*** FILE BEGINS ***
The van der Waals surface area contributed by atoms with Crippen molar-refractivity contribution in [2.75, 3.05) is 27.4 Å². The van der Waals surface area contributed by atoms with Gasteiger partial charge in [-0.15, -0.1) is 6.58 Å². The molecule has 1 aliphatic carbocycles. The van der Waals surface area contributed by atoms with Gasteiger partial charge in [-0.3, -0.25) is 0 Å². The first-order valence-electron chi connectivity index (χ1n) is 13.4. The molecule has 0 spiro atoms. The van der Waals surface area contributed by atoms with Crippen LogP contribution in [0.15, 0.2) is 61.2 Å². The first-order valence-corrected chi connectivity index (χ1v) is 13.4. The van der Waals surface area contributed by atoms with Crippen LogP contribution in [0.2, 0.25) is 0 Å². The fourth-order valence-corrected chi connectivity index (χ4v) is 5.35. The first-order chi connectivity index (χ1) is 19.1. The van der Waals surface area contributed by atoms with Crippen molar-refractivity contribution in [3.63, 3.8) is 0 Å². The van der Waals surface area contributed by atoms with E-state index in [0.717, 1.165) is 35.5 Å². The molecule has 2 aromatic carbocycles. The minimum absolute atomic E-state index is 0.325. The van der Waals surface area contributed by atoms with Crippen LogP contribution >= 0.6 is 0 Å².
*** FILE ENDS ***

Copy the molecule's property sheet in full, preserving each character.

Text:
The van der Waals surface area contributed by atoms with Crippen molar-refractivity contribution in [2.75, 3.05) is 27.4 Å². The van der Waals surface area contributed by atoms with Gasteiger partial charge in [-0.15, -0.1) is 6.58 Å². The molecule has 1 aliphatic carbocycles. The van der Waals surface area contributed by atoms with Gasteiger partial charge in [-0.3, -0.25) is 0 Å². The first-order valence-electron chi connectivity index (χ1n) is 13.4. The molecule has 0 spiro atoms. The van der Waals surface area contributed by atoms with Crippen LogP contribution in [0.15, 0.2) is 61.2 Å². The first-order valence-corrected chi connectivity index (χ1v) is 13.4. The van der Waals surface area contributed by atoms with Crippen LogP contribution in [0.2, 0.25) is 0 Å². The fourth-order valence-corrected chi connectivity index (χ4v) is 5.35. The first-order chi connectivity index (χ1) is 19.1. The van der Waals surface area contributed by atoms with Crippen molar-refractivity contribution in [3.63, 3.8) is 0 Å². The van der Waals surface area contributed by atoms with E-state index in [0.717, 1.165) is 35.5 Å². The molecule has 2 aromatic carbocycles. The minimum absolute atomic E-state index is 0.325. The van der Waals surface area contributed by atoms with Crippen LogP contribution >= 0.6 is 0 Å².